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Article
July 1997

Assessment of the Phenotypic Range Seen in Doyne Honeycomb Retinal Dystrophy

Author Affiliations

From the Departments of Clinical Ophthalmology (Drs Evans, Jay, and Bird and Ms Plant) and Molecular Genetics (Drs Gregory and Wijesuriya and Ms Kermani), Institute of Ophthalmology and Moorfields Eye Hospital, London, England.

Arch Ophthalmol. 1997;115(7):904-910. doi:10.1001/archopht.1997.01100160074012
Abstract

Objective:  Using molecular genetics as the basis for diagnosis, to assess the phenotype in the family originally described as having dominantly inherited Doyne honeycomb retinal dystrophy (DHRD) linked to chromosome 2p16.

Design:  Clinical examination including fluorescein angiography was undertaken in 107 family members. Nine affected patients underwent electroretinography, perimetry, dark adaptometry, color-contrast sensitivity measurement, and autofluorescent fundus imaging.

Patients:  The disease-associated haplotype used to allocate disease status was based on our further refinement of the DHRD locus to between loci D2S2739 and D2S378. The study identified 50 affected patients. In addition, previously published information on a further 8 individuals was used. The study population represented 6 generations of a 9-generation pedigree.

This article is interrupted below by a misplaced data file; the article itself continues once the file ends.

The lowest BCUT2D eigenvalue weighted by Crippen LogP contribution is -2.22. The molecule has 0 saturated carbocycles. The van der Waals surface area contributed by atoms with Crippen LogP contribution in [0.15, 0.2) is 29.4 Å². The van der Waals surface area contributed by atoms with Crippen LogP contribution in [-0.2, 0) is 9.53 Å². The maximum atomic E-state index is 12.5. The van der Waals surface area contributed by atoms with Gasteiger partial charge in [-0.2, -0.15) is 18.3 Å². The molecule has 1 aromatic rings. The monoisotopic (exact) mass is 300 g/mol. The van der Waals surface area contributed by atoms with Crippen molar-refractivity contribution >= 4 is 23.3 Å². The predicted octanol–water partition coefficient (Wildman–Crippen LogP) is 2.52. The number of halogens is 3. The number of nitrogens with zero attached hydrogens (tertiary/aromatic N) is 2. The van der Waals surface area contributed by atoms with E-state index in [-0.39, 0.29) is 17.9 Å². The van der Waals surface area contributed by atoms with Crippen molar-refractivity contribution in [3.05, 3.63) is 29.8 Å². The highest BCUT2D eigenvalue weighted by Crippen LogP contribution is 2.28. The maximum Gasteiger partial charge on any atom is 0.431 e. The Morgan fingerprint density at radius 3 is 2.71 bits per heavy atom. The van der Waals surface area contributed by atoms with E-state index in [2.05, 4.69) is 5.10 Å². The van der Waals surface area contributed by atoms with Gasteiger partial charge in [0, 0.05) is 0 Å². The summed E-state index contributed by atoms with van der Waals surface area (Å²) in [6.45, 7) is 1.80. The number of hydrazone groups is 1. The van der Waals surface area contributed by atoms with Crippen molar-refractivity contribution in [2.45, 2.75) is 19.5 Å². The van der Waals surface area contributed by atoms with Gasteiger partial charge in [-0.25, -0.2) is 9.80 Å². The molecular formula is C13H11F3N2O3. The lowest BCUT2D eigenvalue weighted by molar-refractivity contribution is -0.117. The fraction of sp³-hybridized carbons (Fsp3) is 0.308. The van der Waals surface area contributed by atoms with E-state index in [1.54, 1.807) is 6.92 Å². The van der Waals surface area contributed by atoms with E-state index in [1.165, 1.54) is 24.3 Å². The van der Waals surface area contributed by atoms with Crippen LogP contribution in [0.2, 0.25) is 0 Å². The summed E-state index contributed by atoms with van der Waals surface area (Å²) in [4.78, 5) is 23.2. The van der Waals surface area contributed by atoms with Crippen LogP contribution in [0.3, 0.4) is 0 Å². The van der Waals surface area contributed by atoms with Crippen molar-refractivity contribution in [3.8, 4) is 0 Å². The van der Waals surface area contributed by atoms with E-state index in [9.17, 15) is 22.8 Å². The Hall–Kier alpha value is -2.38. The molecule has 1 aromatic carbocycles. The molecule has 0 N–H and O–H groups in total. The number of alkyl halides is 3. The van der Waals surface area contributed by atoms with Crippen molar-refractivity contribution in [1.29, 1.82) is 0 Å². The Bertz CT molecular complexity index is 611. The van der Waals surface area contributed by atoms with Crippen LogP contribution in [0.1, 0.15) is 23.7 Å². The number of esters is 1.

Results:  Three types of deposits were seen: large, soft drusen at the macula and abutting the optic nerve head; small, hard deposits that in some patients radiated from the macula; and autofluorescent deposits. Most younger affected individuals exhibited small hard drusen only at the macula and had normal visual function. Information on 2 patients suggested that DHRD can be a cause of childhood-onset blindness. Advanced disease was associated with severe visual loss and posterior pole atrophy without signs of drusen. Advanced age was not invariably associated with severe visual loss.

Conclusions:  Previously identified characteristics of DHRD were confirmed and new features identified. Contrary to previous reports, the constancy and severity of radial (basal laminar) drusen seen clinically are the only features that can be used to differentiate between DHRD and malattia leventinese. The highly variable phenotype suggests that the influence of the DHRD-mutant gene may be modulated by other genetic and/or environmental factors.

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